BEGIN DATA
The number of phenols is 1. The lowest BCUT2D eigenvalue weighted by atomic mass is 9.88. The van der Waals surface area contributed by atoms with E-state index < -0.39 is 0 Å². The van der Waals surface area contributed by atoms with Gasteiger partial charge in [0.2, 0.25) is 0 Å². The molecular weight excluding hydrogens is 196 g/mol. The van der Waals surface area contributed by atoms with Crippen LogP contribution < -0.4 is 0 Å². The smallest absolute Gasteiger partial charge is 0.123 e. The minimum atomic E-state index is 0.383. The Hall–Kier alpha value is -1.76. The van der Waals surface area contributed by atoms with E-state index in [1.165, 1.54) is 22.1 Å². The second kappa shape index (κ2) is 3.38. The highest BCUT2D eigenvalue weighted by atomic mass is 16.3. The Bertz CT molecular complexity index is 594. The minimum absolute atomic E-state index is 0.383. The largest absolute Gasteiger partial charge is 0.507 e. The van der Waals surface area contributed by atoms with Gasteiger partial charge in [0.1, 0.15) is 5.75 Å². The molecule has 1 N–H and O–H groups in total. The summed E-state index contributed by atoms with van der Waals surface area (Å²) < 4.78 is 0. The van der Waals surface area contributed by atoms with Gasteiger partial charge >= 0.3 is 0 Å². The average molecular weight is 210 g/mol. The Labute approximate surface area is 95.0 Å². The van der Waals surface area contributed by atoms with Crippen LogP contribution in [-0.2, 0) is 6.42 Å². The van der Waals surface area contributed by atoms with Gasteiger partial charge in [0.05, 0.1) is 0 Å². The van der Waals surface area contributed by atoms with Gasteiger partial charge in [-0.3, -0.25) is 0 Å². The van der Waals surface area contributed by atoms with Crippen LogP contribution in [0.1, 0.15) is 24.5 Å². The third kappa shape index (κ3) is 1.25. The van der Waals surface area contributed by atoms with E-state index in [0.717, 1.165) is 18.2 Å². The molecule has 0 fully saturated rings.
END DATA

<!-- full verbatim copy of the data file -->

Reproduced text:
The number of phenols is 1. The lowest BCUT2D eigenvalue weighted by atomic mass is 9.88. The van der Waals surface area contributed by atoms with E-state index < -0.39 is 0 Å². The van der Waals surface area contributed by atoms with Gasteiger partial charge in [0.2, 0.25) is 0 Å². The molecular weight excluding hydrogens is 196 g/mol. The van der Waals surface area contributed by atoms with Crippen LogP contribution < -0.4 is 0 Å². The smallest absolute Gasteiger partial charge is 0.123 e. The minimum atomic E-state index is 0.383. The Hall–Kier alpha value is -1.76. The van der Waals surface area contributed by atoms with E-state index in [1.165, 1.54) is 22.1 Å². The second kappa shape index (κ2) is 3.38. The highest BCUT2D eigenvalue weighted by atomic mass is 16.3. The Bertz CT molecular complexity index is 594. The minimum absolute atomic E-state index is 0.383. The largest absolute Gasteiger partial charge is 0.507 e. The van der Waals surface area contributed by atoms with Gasteiger partial charge in [0.1, 0.15) is 5.75 Å². The molecule has 1 N–H and O–H groups in total. The summed E-state index contributed by atoms with van der Waals surface area (Å²) < 4.78 is 0. The van der Waals surface area contributed by atoms with Gasteiger partial charge >= 0.3 is 0 Å². The average molecular weight is 210 g/mol. The Labute approximate surface area is 95.0 Å². The van der Waals surface area contributed by atoms with Crippen LogP contribution in [-0.2, 0) is 6.42 Å². The van der Waals surface area contributed by atoms with Gasteiger partial charge in [0.05, 0.1) is 0 Å². The van der Waals surface area contributed by atoms with Gasteiger partial charge in [-0.3, -0.25) is 0 Å². The van der Waals surface area contributed by atoms with Crippen LogP contribution in [0.1, 0.15) is 24.5 Å². The third kappa shape index (κ3) is 1.25. The van der Waals surface area contributed by atoms with E-state index in [0.717, 1.165) is 18.2 Å². The molecule has 0 fully saturated rings.